And of course, look at the overall business goals for those time frames to ensure you’re prepared and aligned. For example, if your business plans to expand to new regions in the next decade start considering how you’ll recruit and hire those new employees—and, think about how to build efficiency and scale with the right tech from the start. 

4. Prioritize what pays off 

Cost efficiency often leans heavily on cutting costs. But that can miss the efficiency part of the process. Don’t forget to look at what is driving efficiencies and productivity too. 

If your turnover level is quite high, for example, that’s likely costing your organization a a lot of money as you scramble to hire and onboard even more new people. Investing wisely in improving the effectiveness of your hiring process, or investing in your top performers, can yield bigger long-term savings by prioritizing what moves the needle on efficiency and productivity. 

The same goes for low engagement levels—which can drag down productivity, profits, and retention rates. Investing in the time and technology to improve here, like adding in a recognition program (they have high ROI!) can pay off significantly in the long run. 

5. Streamline your tech stack 

The unfortunate truth is that many tech products are now quite expensive, and you might be spending much more on SaaS subscriptions than you’d like. That doesn’t mean they’re not worth it, but it does mean you need to go through your tech stack with a fine-toothed comb and sort out what stays and what goes. 

Sorting out what gets you the most ROI is critical, of course. But you should also look at usage data and adoption rates to see what is actually getting used and what’s just gathering dust (while still getting billed). If you have a platform that is perfect for your HR team’s needs, but the user experience or integrations are so lacking that it’s barely used, it’s time for it to go. It might be better to have fewer platforms that work across all your systems if they’re contributing to organizational silos.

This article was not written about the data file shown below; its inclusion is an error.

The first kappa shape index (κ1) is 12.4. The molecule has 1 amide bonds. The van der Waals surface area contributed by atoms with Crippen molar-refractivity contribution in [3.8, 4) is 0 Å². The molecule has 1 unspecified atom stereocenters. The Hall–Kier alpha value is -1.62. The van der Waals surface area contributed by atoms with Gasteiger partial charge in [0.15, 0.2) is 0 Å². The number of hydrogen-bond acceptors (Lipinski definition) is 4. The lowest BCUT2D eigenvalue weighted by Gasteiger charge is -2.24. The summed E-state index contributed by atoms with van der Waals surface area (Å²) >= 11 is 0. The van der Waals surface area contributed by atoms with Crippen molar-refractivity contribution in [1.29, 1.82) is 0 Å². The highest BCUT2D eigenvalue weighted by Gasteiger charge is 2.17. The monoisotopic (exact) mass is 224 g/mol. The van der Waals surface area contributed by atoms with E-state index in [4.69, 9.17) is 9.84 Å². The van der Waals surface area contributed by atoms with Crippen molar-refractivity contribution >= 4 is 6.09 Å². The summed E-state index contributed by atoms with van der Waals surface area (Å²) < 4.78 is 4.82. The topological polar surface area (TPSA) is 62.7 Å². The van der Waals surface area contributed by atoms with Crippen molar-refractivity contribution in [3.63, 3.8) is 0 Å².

6. Get informed about AI and automation 

When talking about efficiency, we have to talk about automation and AI. While these are all the rage, there’s plenty of unfounded hype and hyperbole in the AI space.

Consider how to incorporate AI and automation where it would truly make a difference in your org, and look into the reality of what these tools can do by befriending your IT leadership team, talking to HR peers in other orgs, and doing your research on what onboarding these tools would entail. AI can be powerful when done right, but it also comes with legal risks and potentially high costs, so approach with caution.  

7. Ask employees what they think 

If, after all of this strategizing, you’re still stuck on where to pare back your HR investments or increase them strategically, don’t be afraid to ask your employees for potential answers. 

You can focus on just your HR teams, but it can also be effective to survey broader swaths of employees and see how they feel about certain benefits programs, or what processes and procedures they think could be automated and streamlined. Never underestimate the power of employee feedback

Making the most of your HR budget 

Maximizing your HR budget to go as far as possible in these tight-spending times isn’t always easy. It requires careful examination of your current org and processes, an eye to long-term goals and short-term costs, along with a willingness to look critically at your tech stack and usage.

Once you’ve taken those critical steps, you’ll have a clearer idea of what you want to spend on, and where you can save. Don’t forget to ask for employee input too.